The Orpheum Presents:
Steve Earle: solo & acoustic with Allison Moorer
Fri · December 9, 2011
Doors: 7:30 pm / Show: 7:30 pm (event ends at 11:59 pm)The Orpheum
$34.00 - $50.00
This event is 18 and overhttp://www.theorpheum.com/event/72645/
The new album has been met with overwhelming critical acclaim including a 3 1⁄2 out of 4 Star review in the Los Angeles Times while the New York Post stated that the album was "American roots music at its best" in their 3 1⁄2 out of 4 star review. I'll Never Get Out Of This World Alive was released alongside his debut novel of the same name (published by Houghton Mifflin Harcourt). The novel imagines the troubled life of Doc Ebersole as he is haunted by the ghost of his former patient and friend, Hank Williams. Patti Smith stated, "Steve Earle brings to his prose the same authenticity, poetic spirit and cinematic energy he projects in his music. I'll Never Get Out Of This World Alive is like a dream you can't shake, offering beauty and remorse, redemption in spades." Recognized as an actor from the overwhelmingly acclaimed series The Wire, Steve Earle is also a cast member on HBO's acclaimed series Treme, currently in its second season.
Steve Earle lives in New York City with his wife, the critically acclaimed singer songwriter, Allison Moorer, and their one year old son, John Henry.
Since the release of her debut album Alabama Song, she released seven albums and eleven singles, five of which reached positions on the Billboard Hot Country Songs chart, most notably her duet with Kid Rock, Picture, which reached #21.
Allison was raised in Frankville, Alabama, just north of Mobile. Raised on George Jones and Tammy Wynette, Waylon Jennings, Willie Nelson, Johnny Cash and Emmylou Harris, she sang harmonies as a toddler, eventually thinking she'd make a career of it.
Not long afterwards, Lynne moved to Nashville for a career in music, and after her high school graduation, Moorer followed. She sang harmonies with Lynne for a while but returned to Alabama to earn a degree in public relations. She skipped the graduation ceremony to move back to Nashville.
There, she met Doyle "Butch" Primm, an Oklahoma-reared musician who soon became her husband and frequent songwriting partner. In June 1996, she took part in a series of tributes to her songwriter friend, the late Walter Hyatt, singing his "Tell Me Baby" at Nashville's Ryman Auditorium. Nashville agent Bobby Cudd was sufficiently impressed and hooked her up with producer Tony Brown. After a few meetings, Brown asked her to cut some demos, from which two tracks -- "Pardon Me" and "Call My Name" -- ended up on her first MCA album, Alabama Song.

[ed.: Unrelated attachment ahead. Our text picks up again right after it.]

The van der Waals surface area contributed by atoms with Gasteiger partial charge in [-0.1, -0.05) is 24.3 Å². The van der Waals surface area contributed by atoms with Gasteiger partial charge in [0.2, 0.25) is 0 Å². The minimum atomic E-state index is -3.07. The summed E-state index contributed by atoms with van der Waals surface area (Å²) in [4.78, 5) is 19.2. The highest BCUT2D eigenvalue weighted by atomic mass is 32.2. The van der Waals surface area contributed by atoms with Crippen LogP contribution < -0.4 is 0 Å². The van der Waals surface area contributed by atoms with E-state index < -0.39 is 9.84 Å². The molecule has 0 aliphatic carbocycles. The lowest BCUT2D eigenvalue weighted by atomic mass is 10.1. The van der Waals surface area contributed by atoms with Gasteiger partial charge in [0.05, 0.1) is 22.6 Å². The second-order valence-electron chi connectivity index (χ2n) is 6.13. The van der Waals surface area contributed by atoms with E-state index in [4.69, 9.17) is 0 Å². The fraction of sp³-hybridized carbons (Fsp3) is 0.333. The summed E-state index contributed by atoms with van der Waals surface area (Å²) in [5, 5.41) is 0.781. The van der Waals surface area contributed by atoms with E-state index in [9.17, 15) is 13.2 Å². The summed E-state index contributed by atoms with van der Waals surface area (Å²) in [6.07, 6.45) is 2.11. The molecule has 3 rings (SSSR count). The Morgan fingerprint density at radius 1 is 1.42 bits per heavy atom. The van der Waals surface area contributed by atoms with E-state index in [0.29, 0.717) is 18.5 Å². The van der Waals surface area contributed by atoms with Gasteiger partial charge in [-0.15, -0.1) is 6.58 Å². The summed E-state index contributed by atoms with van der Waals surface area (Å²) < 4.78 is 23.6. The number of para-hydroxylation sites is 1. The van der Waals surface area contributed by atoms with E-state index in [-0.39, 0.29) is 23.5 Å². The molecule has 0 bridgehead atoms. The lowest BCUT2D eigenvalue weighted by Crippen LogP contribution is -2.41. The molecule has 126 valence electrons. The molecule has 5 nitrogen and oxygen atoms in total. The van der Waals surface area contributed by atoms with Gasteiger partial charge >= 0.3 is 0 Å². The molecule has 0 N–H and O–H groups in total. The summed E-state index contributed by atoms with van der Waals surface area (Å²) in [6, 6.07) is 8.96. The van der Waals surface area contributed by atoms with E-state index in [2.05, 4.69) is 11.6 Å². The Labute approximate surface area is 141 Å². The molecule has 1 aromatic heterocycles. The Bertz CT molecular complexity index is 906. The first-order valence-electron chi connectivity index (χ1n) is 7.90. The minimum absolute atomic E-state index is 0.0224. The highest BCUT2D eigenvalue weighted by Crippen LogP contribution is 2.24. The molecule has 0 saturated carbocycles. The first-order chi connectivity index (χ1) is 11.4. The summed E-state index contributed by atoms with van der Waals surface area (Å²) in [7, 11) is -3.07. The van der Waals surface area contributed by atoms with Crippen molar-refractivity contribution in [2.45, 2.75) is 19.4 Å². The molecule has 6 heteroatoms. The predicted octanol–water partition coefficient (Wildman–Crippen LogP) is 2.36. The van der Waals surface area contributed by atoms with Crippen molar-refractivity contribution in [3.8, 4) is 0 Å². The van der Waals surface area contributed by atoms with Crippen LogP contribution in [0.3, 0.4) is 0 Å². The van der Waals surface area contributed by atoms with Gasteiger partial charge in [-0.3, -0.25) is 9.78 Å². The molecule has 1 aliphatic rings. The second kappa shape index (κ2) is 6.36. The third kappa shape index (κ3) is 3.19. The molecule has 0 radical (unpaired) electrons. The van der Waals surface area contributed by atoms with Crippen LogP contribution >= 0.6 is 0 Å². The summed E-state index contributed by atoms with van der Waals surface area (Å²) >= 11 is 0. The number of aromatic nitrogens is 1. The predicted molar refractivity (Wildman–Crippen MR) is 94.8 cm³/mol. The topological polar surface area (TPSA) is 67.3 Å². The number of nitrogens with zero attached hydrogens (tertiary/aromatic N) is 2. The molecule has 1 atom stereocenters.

Her song "A Soft Place to Fall" was tapped for The Horse Whisperer in 1998, and she also appeared in the movie. Because the ballad earned her an Academy Award nomination she performed it on the 1999 Oscars ceremony. However, none of her singles from Alabama Song or its follow-up The Hardest Part caught on at radio, though both projects were highly praised by critics.
Her ballad "Tumbling Down" (from Miss Fortune) was featured on the soundtrack of the popular 2002 film The Rookie.
After releasing Show and DVD on Universal South, Moorer moved to independent label Sugar Hill Records. With a slightly rougher edge than past efforts, The Duel was released in April 2004.
About a year after The Duel, Moorer divorced Primm and married Steve Earle, after serving as his opening act on a European tour. Earle produced her 2006 album, Getting Somewhere. The couple live in New York City. She and Earle were nominated for a Grammy award in the category Best Country Collaboration with Vocals, for the song "Days Aren't Long Enough" from Earle's "Washington Square Serenade."
Moorer has completed work on a new album, Mockingbird, mainly of covers of songs by female singer/songwriters. The Buddy Miller-produced disc was released in February 2008. She also will tour with Earle in Europe and the U.S.
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